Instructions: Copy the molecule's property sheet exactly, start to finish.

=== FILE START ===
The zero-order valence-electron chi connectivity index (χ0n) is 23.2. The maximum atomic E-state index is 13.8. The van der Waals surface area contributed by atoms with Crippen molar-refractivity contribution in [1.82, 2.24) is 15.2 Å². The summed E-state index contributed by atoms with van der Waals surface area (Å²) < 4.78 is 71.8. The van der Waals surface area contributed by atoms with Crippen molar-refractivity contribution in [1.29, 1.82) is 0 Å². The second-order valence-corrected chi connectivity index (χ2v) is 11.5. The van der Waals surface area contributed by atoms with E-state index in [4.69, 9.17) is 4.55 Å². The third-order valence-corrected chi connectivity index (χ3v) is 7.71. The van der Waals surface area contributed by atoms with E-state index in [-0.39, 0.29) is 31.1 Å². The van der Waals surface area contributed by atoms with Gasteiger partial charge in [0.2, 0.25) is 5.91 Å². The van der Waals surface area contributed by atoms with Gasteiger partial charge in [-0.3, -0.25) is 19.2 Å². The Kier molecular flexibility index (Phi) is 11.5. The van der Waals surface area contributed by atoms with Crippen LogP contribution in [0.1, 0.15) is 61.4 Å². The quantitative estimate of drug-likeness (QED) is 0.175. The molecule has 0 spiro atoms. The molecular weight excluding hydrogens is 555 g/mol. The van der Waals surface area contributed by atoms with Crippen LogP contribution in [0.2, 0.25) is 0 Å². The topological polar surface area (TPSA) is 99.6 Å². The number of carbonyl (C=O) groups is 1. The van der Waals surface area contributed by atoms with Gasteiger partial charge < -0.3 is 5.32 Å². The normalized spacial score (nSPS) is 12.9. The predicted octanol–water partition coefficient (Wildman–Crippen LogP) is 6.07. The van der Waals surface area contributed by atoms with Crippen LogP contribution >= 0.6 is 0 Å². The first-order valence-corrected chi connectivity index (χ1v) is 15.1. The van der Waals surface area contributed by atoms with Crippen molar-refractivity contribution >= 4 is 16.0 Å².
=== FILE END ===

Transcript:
The zero-order valence-electron chi connectivity index (χ0n) is 23.2. The maximum atomic E-state index is 13.8. The van der Waals surface area contributed by atoms with Crippen molar-refractivity contribution in [1.82, 2.24) is 15.2 Å². The summed E-state index contributed by atoms with van der Waals surface area (Å²) < 4.78 is 71.8. The van der Waals surface area contributed by atoms with Crippen molar-refractivity contribution in [1.29, 1.82) is 0 Å². The second-order valence-corrected chi connectivity index (χ2v) is 11.5. The van der Waals surface area contributed by atoms with E-state index in [4.69, 9.17) is 4.55 Å². The third-order valence-corrected chi connectivity index (χ3v) is 7.71. The van der Waals surface area contributed by atoms with E-state index in [-0.39, 0.29) is 31.1 Å². The van der Waals surface area contributed by atoms with Gasteiger partial charge in [0.2, 0.25) is 5.91 Å². The van der Waals surface area contributed by atoms with Gasteiger partial charge in [-0.3, -0.25) is 19.2 Å². The Kier molecular flexibility index (Phi) is 11.5. The van der Waals surface area contributed by atoms with Crippen LogP contribution in [0.1, 0.15) is 61.4 Å². The quantitative estimate of drug-likeness (QED) is 0.175. The molecule has 0 spiro atoms. The molecular weight excluding hydrogens is 555 g/mol. The van der Waals surface area contributed by atoms with Crippen LogP contribution in [0.2, 0.25) is 0 Å². The topological polar surface area (TPSA) is 99.6 Å². The number of carbonyl (C=O) groups is 1. The van der Waals surface area contributed by atoms with Gasteiger partial charge < -0.3 is 5.32 Å². The normalized spacial score (nSPS) is 12.9. The predicted octanol–water partition coefficient (Wildman–Crippen LogP) is 6.07. The van der Waals surface area contributed by atoms with Crippen LogP contribution >= 0.6 is 0 Å². The first-order valence-corrected chi connectivity index (χ1v) is 15.1. The van der Waals surface area contributed by atoms with Crippen molar-refractivity contribution >= 4 is 16.0 Å².